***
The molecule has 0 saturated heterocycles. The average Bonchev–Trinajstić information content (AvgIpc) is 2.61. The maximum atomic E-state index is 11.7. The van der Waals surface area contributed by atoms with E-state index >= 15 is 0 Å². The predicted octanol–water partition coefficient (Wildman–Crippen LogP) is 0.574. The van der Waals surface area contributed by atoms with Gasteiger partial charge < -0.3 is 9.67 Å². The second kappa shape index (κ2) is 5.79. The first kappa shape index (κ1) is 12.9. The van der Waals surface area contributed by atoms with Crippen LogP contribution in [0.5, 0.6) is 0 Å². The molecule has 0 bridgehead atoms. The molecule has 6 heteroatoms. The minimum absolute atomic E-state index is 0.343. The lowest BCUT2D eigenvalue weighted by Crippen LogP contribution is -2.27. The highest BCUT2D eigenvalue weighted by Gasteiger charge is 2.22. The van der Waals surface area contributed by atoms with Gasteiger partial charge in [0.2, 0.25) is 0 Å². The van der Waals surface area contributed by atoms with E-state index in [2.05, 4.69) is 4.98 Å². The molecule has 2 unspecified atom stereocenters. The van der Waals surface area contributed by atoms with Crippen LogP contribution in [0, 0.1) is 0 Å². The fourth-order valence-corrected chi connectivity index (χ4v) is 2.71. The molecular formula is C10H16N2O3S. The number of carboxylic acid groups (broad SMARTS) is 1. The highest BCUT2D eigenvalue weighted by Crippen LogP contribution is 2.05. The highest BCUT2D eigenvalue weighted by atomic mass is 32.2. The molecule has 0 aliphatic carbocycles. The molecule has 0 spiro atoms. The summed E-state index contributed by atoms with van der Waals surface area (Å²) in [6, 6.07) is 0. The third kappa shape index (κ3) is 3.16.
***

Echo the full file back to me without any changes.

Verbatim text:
The molecule has 0 saturated heterocycles. The average Bonchev–Trinajstić information content (AvgIpc) is 2.61. The maximum atomic E-state index is 11.7. The van der Waals surface area contributed by atoms with E-state index >= 15 is 0 Å². The predicted octanol–water partition coefficient (Wildman–Crippen LogP) is 0.574. The van der Waals surface area contributed by atoms with Gasteiger partial charge < -0.3 is 9.67 Å². The second kappa shape index (κ2) is 5.79. The first kappa shape index (κ1) is 12.9. The van der Waals surface area contributed by atoms with Crippen LogP contribution in [0.5, 0.6) is 0 Å². The molecule has 0 bridgehead atoms. The molecule has 6 heteroatoms. The minimum absolute atomic E-state index is 0.343. The lowest BCUT2D eigenvalue weighted by Crippen LogP contribution is -2.27. The highest BCUT2D eigenvalue weighted by Gasteiger charge is 2.22. The van der Waals surface area contributed by atoms with Gasteiger partial charge in [0.2, 0.25) is 0 Å². The van der Waals surface area contributed by atoms with E-state index in [2.05, 4.69) is 4.98 Å². The molecule has 2 unspecified atom stereocenters. The van der Waals surface area contributed by atoms with Crippen LogP contribution in [0, 0.1) is 0 Å². The fourth-order valence-corrected chi connectivity index (χ4v) is 2.71. The molecular formula is C10H16N2O3S. The number of carboxylic acid groups (broad SMARTS) is 1. The highest BCUT2D eigenvalue weighted by Crippen LogP contribution is 2.05. The highest BCUT2D eigenvalue weighted by atomic mass is 32.2. The molecule has 0 aliphatic carbocycles. The molecule has 0 spiro atoms. The summed E-state index contributed by atoms with van der Waals surface area (Å²) in [6, 6.07) is 0. The third kappa shape index (κ3) is 3.16.